A report from commercial real estate services company Newmark Knight Frank (NKF) estimates 14 percent to 22 percent of the U.S. suburban office inventory is obsolete, translating into 600 million sq. ft. to 1 billion sq. ft. of space.

“These office assets need to be upgraded to suit the preferences of today’s tenants or repurposed into multifamily, hotel, self-storage or other uses,” says Sandy Paul, managing director of national market research at NKF.

Suburban submarkets that don’t adapt by creating walkable office environments close to restaurants and retail shops “will remain challenged,” Paul adds.

“Corporations do not want isolation in a walled-off suburban campus setting because their employees, by and large, no longer want that,” Paul says. “Owners of suburban office space often cannot provide access to public transit, but they can reinvest in their assets and create a more vibrant work environment with the amenities today’s tenants are seeking.”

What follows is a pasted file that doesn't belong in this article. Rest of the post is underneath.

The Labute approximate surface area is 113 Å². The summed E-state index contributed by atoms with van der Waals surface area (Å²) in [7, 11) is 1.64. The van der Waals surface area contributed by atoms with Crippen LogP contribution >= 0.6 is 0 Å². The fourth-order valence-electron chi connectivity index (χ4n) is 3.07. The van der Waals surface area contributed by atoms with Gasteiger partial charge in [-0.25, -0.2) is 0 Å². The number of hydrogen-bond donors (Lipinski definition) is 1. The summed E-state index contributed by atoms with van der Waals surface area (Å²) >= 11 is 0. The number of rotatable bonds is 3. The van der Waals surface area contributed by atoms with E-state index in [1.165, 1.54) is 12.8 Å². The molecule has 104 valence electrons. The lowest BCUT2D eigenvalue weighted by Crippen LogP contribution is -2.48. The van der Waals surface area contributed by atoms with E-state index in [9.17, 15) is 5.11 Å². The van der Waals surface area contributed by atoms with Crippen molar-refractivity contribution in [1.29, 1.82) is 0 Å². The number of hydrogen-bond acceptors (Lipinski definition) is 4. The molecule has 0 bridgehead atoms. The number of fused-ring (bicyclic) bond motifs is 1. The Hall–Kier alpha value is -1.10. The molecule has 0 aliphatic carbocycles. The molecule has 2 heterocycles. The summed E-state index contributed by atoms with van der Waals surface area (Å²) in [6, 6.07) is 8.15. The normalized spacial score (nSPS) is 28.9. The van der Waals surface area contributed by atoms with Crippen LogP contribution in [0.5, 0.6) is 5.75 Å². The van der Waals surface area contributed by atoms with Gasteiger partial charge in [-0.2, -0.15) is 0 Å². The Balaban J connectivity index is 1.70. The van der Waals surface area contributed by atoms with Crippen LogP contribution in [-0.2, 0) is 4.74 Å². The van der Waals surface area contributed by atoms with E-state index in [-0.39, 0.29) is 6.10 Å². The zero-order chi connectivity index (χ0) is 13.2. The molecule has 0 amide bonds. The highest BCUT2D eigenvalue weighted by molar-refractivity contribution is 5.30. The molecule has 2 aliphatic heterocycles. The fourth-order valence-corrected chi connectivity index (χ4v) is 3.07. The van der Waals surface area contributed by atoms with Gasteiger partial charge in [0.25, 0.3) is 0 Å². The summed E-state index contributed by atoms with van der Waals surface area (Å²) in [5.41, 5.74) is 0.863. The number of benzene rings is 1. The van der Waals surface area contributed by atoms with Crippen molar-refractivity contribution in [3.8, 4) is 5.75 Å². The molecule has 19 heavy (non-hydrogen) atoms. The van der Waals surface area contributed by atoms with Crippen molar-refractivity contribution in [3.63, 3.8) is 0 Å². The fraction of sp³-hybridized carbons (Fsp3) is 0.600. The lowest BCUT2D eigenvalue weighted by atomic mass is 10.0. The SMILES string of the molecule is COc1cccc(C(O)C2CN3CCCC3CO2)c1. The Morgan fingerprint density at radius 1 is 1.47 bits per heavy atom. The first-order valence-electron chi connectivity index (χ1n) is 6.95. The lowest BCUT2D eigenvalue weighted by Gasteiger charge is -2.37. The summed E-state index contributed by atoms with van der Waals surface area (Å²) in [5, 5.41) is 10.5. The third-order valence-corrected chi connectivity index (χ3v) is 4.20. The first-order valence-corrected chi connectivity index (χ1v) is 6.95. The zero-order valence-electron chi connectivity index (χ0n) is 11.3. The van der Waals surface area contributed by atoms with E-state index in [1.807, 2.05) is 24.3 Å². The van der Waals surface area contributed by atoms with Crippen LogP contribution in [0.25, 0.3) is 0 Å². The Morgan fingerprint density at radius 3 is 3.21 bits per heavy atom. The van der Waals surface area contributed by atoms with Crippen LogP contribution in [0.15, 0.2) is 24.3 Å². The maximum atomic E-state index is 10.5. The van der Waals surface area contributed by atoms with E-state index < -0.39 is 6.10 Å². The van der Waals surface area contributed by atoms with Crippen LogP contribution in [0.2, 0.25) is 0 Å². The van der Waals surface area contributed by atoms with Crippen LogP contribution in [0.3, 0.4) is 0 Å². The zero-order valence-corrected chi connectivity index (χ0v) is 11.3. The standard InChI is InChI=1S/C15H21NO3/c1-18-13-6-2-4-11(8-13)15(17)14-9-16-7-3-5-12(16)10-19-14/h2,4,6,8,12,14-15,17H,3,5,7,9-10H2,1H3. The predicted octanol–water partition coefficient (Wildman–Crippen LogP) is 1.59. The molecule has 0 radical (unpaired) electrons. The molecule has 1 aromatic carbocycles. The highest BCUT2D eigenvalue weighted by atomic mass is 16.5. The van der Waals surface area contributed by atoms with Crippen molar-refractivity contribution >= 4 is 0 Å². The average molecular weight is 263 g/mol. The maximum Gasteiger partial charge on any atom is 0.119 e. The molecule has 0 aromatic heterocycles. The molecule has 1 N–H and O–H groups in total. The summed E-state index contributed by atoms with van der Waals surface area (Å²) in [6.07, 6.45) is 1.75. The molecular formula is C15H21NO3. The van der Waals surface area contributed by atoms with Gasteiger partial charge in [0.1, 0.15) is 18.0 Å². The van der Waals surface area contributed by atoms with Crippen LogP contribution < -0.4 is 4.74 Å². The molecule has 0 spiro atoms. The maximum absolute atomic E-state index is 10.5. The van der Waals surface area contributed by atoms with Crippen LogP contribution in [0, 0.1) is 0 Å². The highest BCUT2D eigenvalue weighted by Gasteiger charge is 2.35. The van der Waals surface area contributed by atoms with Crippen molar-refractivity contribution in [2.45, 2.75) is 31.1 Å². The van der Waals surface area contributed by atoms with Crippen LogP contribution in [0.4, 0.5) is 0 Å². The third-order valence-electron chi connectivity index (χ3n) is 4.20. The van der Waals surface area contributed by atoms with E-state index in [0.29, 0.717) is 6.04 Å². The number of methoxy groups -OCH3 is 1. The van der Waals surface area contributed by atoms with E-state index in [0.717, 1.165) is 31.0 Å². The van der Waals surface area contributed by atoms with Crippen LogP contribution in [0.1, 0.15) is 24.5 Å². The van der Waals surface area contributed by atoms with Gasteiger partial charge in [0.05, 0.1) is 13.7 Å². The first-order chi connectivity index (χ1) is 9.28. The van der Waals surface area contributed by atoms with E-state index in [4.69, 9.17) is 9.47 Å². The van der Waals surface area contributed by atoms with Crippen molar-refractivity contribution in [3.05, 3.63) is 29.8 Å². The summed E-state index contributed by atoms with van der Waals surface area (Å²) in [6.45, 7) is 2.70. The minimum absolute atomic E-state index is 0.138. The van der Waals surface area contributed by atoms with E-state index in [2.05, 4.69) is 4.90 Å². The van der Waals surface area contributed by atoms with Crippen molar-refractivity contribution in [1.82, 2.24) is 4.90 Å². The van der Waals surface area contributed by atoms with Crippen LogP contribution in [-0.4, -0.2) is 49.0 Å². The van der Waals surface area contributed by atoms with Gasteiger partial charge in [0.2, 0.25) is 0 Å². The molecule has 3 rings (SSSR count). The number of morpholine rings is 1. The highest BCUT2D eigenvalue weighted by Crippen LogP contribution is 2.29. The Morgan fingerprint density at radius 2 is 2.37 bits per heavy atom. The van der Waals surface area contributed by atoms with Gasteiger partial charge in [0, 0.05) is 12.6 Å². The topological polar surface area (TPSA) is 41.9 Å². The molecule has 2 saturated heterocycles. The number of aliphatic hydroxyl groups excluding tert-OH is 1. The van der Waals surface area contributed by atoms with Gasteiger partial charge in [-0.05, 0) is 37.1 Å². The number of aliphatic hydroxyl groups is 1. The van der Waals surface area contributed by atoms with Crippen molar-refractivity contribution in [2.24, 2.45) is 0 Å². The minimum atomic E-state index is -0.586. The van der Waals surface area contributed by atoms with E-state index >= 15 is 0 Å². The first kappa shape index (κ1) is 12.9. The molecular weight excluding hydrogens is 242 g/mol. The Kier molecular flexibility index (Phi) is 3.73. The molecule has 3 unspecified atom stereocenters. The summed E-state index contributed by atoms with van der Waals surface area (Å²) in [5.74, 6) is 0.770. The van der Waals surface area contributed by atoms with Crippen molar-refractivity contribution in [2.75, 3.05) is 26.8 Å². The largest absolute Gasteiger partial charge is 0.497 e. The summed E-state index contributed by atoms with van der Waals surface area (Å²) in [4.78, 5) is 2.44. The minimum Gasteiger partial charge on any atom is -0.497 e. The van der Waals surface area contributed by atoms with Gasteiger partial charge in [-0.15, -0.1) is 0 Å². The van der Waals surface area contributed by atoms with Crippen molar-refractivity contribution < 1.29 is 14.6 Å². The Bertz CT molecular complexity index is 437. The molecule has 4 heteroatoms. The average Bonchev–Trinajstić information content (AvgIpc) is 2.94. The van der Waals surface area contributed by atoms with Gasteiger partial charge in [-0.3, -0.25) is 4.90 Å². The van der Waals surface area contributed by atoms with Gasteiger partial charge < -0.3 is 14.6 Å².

A CBRE poll of its professionals in the 25 biggest suburban markets found that urban-inspired live-work-play elements contributed to the success of more than half of the urb-suburban markets that were included in the survey.

As a testament to the attractiveness of urb-suburban submarkets, the average office rent for the 25 largest suburban markets during this year’s first quarter was $27.79 per sq. ft., CBRE reports, while the average office rent for established urb-suburban submarkets was $31.90 per sq. ft.

Overall, suburban submarkets in CBRE’s review had lower asking rents in the first quarter than downtown submarkets ($35.90 per sq. ft.) However, a little over half of the surveyed markets saw higher rents in established suburban submarkets (as opposed to emerging suburban submarkets) than downtown submarkets, including Los Angeles, Philadelphia, Phoenix, San Diego and Silicon Valley.

In a NAIOP Research Foundation study published in 2014, Emil Malizia, a professor of city and regional planning at the University of North Carolina, and fellow researchers found that when urban-like amenities were paired with compatible suburban offices, rental rates and absorption rates were higher than they were for single-use suburban offices, and vacancy rates were lower.